Several days ago, the occupation authorities began the implementation of a new Judaisation project in the vicinity of the Ibrahimi Mosque in the city of Hebron. The apparent goal of this project is to build an elevator to facilitate settlers’ storming of the mosque, the construction of which will consist of seizing about 300 square metres of the mosque’s courtyards and facilities. However, the project serves the goal of completely Judaising the mosque and making it a purely Jewish site, as well as controlling as much of the land and real estate around it as possible.
Hebron’s problem with Judaisation has been and will continue to be difficult. Its main cause is the existence of a Jewish-only settler neighbourhood in the heart of the city, which has expanded with the seizure of many properties owned by Palestinians in the Old City of Hebron, where the Ibrahimi Mosque is located. Due to this Jewish presence in Hebron, the catastrophic Hebron agreement was made in 1997, stemming from the Oslo Accords. The agreement divided Hebron into two areas, one under Palestinian control, and the other under Israeli control, and this area includes large parts of the south and east of the city, including the Ibrahimi Mosque.The agreement stipulated the reopening of Al-Shuhada Street in the city, which was closed and controlled by the occupation forces, but the occupation did not implement any of its provisions. Instead, it exploited the deal to extend its Judaisation operation in the city and expelled the Palestinians from the southern region, through systematic restrictions on Palestinians since the Ibrahimi Mosque massacre in 1994, when the mosque was divided temporally and spatially between Jewish settlers and Muslims. However, the situation at the mosque now says that it is close to becoming a purely Jewish site, as the mosque’s surroundings, including its courtyards, entrances, and the neighbouring Palestinian areas are considered fortified military barracks divided by several barriers and checkpoints. Palestinians are not allowed to access the area with their cars, while settlers do not stop at the barriers. The mosque’s courtyards are dedicated to settlers. Moreover, anyone who does make it to the area hears racist remarks and incitement to kill Arabs from young settlers and their elders.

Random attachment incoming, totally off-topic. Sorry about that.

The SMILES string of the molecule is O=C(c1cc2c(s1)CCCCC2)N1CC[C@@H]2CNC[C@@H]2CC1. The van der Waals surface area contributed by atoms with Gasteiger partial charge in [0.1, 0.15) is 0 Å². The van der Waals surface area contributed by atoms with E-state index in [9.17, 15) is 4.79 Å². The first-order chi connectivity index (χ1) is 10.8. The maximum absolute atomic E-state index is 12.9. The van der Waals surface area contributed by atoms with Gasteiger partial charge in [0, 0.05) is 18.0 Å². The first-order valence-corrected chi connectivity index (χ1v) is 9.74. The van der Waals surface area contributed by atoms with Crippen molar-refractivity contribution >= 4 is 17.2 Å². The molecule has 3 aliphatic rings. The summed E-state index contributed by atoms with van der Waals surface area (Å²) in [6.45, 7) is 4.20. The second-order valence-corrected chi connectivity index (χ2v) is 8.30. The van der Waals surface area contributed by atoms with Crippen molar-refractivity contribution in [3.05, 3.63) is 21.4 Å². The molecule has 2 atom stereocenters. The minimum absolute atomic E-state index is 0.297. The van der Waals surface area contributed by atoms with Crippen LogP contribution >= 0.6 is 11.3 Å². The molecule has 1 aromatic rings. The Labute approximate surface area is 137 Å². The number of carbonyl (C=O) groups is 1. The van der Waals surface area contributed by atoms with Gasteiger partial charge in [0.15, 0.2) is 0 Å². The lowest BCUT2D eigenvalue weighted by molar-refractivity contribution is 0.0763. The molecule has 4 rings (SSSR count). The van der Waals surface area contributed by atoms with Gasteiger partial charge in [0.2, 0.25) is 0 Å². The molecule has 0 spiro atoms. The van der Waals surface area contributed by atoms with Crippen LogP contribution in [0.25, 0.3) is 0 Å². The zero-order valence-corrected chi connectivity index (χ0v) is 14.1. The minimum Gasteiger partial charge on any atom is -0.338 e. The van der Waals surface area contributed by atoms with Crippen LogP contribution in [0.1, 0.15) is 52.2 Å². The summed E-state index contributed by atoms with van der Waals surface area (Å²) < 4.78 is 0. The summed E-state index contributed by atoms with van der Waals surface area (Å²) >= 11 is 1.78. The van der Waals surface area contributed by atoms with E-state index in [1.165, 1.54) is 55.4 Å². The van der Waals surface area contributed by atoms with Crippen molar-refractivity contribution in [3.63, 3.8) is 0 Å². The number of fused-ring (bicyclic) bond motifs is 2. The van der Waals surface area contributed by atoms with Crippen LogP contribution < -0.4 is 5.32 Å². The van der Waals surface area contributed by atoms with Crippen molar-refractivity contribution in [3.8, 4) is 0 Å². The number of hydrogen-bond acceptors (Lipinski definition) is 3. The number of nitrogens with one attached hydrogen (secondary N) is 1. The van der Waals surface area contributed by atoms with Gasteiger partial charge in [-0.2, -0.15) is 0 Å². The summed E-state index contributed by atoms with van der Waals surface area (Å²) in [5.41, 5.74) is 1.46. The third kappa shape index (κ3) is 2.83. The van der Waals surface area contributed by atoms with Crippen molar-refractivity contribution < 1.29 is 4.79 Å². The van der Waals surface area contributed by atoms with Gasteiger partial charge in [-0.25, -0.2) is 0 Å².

It is well known that the Israeli occupation project was based in terms of its moral aspect on a religious myth that has no basis, claiming its right to the land of Palestine, and the continuation of this project will remain linked to the need to control Muslim religious sites in Palestine, especially those that are highly symbolic, such as Al-Aqsa Mosque and the Ibrahimi Mosque. This means that the struggle over these places is existential and critical and requires a high and exceptional effort stemming from an awareness of the reality of the dangers that threaten these holy places.
Today, Hebron is facing a great challenge, and is at a crossroads: either to confront this project by mobilising the people, and creating conditions to confront it, or ignoring what is happening, then having to face a bitter reality, in which Muslims lose their mosque. This will force the remaining Palestinians to leave their homes and properties under the pressure of settlement expansion, and the fierce attacks of settlers against the remaining residents of that area.
It is true that the challenge is great and almost exceeds the capacity of the public and the factions with their limited capabilities, but it is possible to reverse the equation of making life difficult. This can be done by moving towards making the settlers’ lives difficult instead of letting them make the lives of the Palestinians difficult. A new equation is needed and it requires will and initiative.
This article first appeared in Arabic in the Palestinian Information Centre on 16 August 2021
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